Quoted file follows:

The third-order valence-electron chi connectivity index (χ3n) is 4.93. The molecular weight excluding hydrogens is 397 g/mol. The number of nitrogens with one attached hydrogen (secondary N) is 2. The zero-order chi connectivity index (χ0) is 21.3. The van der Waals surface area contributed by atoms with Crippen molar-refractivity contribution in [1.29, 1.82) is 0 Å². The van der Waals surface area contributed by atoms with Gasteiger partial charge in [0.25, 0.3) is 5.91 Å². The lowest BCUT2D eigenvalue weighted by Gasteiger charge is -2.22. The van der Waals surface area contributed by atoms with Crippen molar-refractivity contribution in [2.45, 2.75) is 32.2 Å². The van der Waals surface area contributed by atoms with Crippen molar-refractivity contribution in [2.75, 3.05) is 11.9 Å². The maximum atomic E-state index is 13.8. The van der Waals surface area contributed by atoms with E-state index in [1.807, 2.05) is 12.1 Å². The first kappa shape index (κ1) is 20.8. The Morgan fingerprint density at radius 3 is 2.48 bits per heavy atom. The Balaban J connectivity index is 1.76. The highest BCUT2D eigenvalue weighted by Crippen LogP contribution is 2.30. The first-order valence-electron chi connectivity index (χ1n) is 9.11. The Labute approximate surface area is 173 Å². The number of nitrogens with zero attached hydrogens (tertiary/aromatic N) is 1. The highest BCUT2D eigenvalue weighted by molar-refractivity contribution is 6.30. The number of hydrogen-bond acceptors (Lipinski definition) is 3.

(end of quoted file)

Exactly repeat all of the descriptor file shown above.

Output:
The third-order valence-electron chi connectivity index (χ3n) is 4.93. The molecular weight excluding hydrogens is 397 g/mol. The number of nitrogens with one attached hydrogen (secondary N) is 2. The zero-order chi connectivity index (χ0) is 21.3. The van der Waals surface area contributed by atoms with Crippen molar-refractivity contribution in [1.29, 1.82) is 0 Å². The van der Waals surface area contributed by atoms with Gasteiger partial charge in [0.25, 0.3) is 5.91 Å². The lowest BCUT2D eigenvalue weighted by Gasteiger charge is -2.22. The van der Waals surface area contributed by atoms with Crippen molar-refractivity contribution in [2.45, 2.75) is 32.2 Å². The van der Waals surface area contributed by atoms with Crippen molar-refractivity contribution in [2.75, 3.05) is 11.9 Å². The maximum atomic E-state index is 13.8. The van der Waals surface area contributed by atoms with E-state index in [1.807, 2.05) is 12.1 Å². The first kappa shape index (κ1) is 20.8. The Morgan fingerprint density at radius 3 is 2.48 bits per heavy atom. The Balaban J connectivity index is 1.76. The highest BCUT2D eigenvalue weighted by Crippen LogP contribution is 2.30. The first-order valence-electron chi connectivity index (χ1n) is 9.11. The Labute approximate surface area is 173 Å². The number of nitrogens with zero attached hydrogens (tertiary/aromatic N) is 1. The highest BCUT2D eigenvalue weighted by molar-refractivity contribution is 6.30. The number of hydrogen-bond acceptors (Lipinski definition) is 3.